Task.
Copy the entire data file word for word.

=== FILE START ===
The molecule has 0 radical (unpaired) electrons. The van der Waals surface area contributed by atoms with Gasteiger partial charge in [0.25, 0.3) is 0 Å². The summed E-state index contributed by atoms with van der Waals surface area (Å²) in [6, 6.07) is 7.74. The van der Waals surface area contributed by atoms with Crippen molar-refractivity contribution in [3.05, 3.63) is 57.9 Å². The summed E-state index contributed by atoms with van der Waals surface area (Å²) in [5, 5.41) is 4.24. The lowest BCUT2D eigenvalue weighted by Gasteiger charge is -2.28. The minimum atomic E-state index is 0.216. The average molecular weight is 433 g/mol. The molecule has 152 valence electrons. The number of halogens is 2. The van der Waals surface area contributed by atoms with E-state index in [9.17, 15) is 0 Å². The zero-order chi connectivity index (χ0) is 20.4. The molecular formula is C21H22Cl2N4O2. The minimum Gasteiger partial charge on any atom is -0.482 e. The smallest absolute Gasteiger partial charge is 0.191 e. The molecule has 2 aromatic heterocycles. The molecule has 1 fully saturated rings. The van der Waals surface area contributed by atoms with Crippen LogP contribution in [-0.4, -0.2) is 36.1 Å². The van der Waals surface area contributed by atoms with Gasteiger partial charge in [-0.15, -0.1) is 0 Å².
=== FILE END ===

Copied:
The molecule has 0 radical (unpaired) electrons. The van der Waals surface area contributed by atoms with Gasteiger partial charge in [0.25, 0.3) is 0 Å². The summed E-state index contributed by atoms with van der Waals surface area (Å²) in [6, 6.07) is 7.74. The van der Waals surface area contributed by atoms with Crippen molar-refractivity contribution in [3.05, 3.63) is 57.9 Å². The summed E-state index contributed by atoms with van der Waals surface area (Å²) in [5, 5.41) is 4.24. The lowest BCUT2D eigenvalue weighted by Gasteiger charge is -2.28. The minimum atomic E-state index is 0.216. The average molecular weight is 433 g/mol. The molecule has 152 valence electrons. The number of halogens is 2. The van der Waals surface area contributed by atoms with E-state index in [9.17, 15) is 0 Å². The zero-order chi connectivity index (χ0) is 20.4. The molecular formula is C21H22Cl2N4O2. The minimum Gasteiger partial charge on any atom is -0.482 e. The smallest absolute Gasteiger partial charge is 0.191 e. The molecule has 2 aromatic heterocycles. The molecule has 1 fully saturated rings. The van der Waals surface area contributed by atoms with Crippen LogP contribution in [-0.4, -0.2) is 36.1 Å². The van der Waals surface area contributed by atoms with Gasteiger partial charge in [-0.15, -0.1) is 0 Å².